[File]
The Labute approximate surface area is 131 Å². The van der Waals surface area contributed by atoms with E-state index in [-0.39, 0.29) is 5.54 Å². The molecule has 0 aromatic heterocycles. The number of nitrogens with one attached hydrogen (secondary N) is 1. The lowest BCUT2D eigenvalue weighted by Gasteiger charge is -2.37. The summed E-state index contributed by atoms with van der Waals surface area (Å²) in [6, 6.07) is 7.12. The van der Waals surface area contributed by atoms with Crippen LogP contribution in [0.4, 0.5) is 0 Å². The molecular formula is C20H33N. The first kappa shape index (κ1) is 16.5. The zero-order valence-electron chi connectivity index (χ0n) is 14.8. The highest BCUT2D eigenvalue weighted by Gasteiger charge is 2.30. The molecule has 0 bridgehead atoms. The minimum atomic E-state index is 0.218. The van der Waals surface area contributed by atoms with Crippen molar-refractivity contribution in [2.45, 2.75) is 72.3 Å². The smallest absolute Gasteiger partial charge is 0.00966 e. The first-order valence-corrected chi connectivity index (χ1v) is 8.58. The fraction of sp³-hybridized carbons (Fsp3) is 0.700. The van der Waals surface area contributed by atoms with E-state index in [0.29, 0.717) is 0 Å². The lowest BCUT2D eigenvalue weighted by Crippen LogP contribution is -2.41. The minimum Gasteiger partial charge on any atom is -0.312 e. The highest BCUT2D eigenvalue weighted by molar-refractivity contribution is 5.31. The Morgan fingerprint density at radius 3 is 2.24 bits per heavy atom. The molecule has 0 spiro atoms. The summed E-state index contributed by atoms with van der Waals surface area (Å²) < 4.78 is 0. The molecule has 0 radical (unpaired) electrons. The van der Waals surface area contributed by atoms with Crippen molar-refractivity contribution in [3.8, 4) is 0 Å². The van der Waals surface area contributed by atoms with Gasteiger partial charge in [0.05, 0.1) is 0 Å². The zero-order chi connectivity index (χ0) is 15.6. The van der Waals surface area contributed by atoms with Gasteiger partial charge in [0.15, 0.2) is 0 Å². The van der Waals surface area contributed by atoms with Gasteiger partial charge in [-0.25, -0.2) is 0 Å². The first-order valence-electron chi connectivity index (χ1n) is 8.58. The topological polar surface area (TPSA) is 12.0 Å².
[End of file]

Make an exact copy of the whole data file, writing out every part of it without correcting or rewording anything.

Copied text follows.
The Labute approximate surface area is 131 Å². The van der Waals surface area contributed by atoms with E-state index in [-0.39, 0.29) is 5.54 Å². The molecule has 0 aromatic heterocycles. The number of nitrogens with one attached hydrogen (secondary N) is 1. The lowest BCUT2D eigenvalue weighted by Gasteiger charge is -2.37. The summed E-state index contributed by atoms with van der Waals surface area (Å²) in [6, 6.07) is 7.12. The van der Waals surface area contributed by atoms with Crippen LogP contribution in [0.4, 0.5) is 0 Å². The molecular formula is C20H33N. The first kappa shape index (κ1) is 16.5. The zero-order valence-electron chi connectivity index (χ0n) is 14.8. The highest BCUT2D eigenvalue weighted by Gasteiger charge is 2.30. The molecule has 0 bridgehead atoms. The minimum atomic E-state index is 0.218. The van der Waals surface area contributed by atoms with Crippen molar-refractivity contribution in [2.45, 2.75) is 72.3 Å². The smallest absolute Gasteiger partial charge is 0.00966 e. The first-order valence-corrected chi connectivity index (χ1v) is 8.58. The fraction of sp³-hybridized carbons (Fsp3) is 0.700. The van der Waals surface area contributed by atoms with E-state index in [0.29, 0.717) is 0 Å². The lowest BCUT2D eigenvalue weighted by Crippen LogP contribution is -2.41. The minimum Gasteiger partial charge on any atom is -0.312 e. The highest BCUT2D eigenvalue weighted by molar-refractivity contribution is 5.31. The Morgan fingerprint density at radius 3 is 2.24 bits per heavy atom. The molecule has 0 spiro atoms. The summed E-state index contributed by atoms with van der Waals surface area (Å²) < 4.78 is 0. The molecule has 0 radical (unpaired) electrons. The van der Waals surface area contributed by atoms with Crippen molar-refractivity contribution in [3.8, 4) is 0 Å². The van der Waals surface area contributed by atoms with Gasteiger partial charge in [0.05, 0.1) is 0 Å². The zero-order chi connectivity index (χ0) is 15.6. The van der Waals surface area contributed by atoms with Gasteiger partial charge in [0.15, 0.2) is 0 Å². The van der Waals surface area contributed by atoms with Gasteiger partial charge in [-0.25, -0.2) is 0 Å². The first-order valence-electron chi connectivity index (χ1n) is 8.58. The topological polar surface area (TPSA) is 12.0 Å².